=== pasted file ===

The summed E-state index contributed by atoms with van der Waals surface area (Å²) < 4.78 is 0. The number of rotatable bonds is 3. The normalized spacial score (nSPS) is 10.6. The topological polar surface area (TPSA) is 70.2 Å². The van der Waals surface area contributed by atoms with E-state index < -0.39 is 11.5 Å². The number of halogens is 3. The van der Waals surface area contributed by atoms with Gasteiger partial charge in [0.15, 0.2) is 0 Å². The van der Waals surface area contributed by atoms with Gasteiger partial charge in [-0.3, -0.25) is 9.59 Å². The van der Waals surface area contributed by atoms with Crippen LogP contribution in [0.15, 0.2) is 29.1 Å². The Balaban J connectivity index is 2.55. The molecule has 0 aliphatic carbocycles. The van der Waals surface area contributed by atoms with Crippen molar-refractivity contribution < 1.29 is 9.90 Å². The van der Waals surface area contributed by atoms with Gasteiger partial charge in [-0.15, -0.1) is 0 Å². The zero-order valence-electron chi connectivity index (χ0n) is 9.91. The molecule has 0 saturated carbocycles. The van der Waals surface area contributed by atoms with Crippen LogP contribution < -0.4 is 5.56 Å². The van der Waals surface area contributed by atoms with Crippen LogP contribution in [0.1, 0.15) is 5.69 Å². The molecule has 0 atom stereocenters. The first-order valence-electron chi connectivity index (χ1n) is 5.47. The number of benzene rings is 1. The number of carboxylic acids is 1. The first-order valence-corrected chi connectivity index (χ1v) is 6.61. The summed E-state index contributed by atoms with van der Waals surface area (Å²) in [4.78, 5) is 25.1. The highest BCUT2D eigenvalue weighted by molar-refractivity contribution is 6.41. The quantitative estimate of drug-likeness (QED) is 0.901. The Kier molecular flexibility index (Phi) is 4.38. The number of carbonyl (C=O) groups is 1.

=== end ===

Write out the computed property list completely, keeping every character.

The summed E-state index contributed by atoms with van der Waals surface area (Å²) < 4.78 is 0. The number of rotatable bonds is 3. The normalized spacial score (nSPS) is 10.6. The topological polar surface area (TPSA) is 70.2 Å². The van der Waals surface area contributed by atoms with E-state index < -0.39 is 11.5 Å². The number of halogens is 3. The van der Waals surface area contributed by atoms with Gasteiger partial charge in [0.15, 0.2) is 0 Å². The van der Waals surface area contributed by atoms with Gasteiger partial charge in [-0.3, -0.25) is 9.59 Å². The van der Waals surface area contributed by atoms with Crippen LogP contribution in [0.15, 0.2) is 29.1 Å². The Balaban J connectivity index is 2.55. The molecule has 0 aliphatic carbocycles. The van der Waals surface area contributed by atoms with Crippen molar-refractivity contribution < 1.29 is 9.90 Å². The van der Waals surface area contributed by atoms with Gasteiger partial charge in [-0.15, -0.1) is 0 Å². The zero-order valence-electron chi connectivity index (χ0n) is 9.91. The molecule has 0 saturated carbocycles. The van der Waals surface area contributed by atoms with Crippen LogP contribution < -0.4 is 5.56 Å². The van der Waals surface area contributed by atoms with Crippen LogP contribution in [0.1, 0.15) is 5.69 Å². The molecule has 0 atom stereocenters. The first-order valence-electron chi connectivity index (χ1n) is 5.47. The number of benzene rings is 1. The number of carboxylic acids is 1. The first-order valence-corrected chi connectivity index (χ1v) is 6.61. The summed E-state index contributed by atoms with van der Waals surface area (Å²) in [4.78, 5) is 25.1. The highest BCUT2D eigenvalue weighted by molar-refractivity contribution is 6.41. The quantitative estimate of drug-likeness (QED) is 0.901. The Kier molecular flexibility index (Phi) is 4.38. The number of carbonyl (C=O) groups is 1.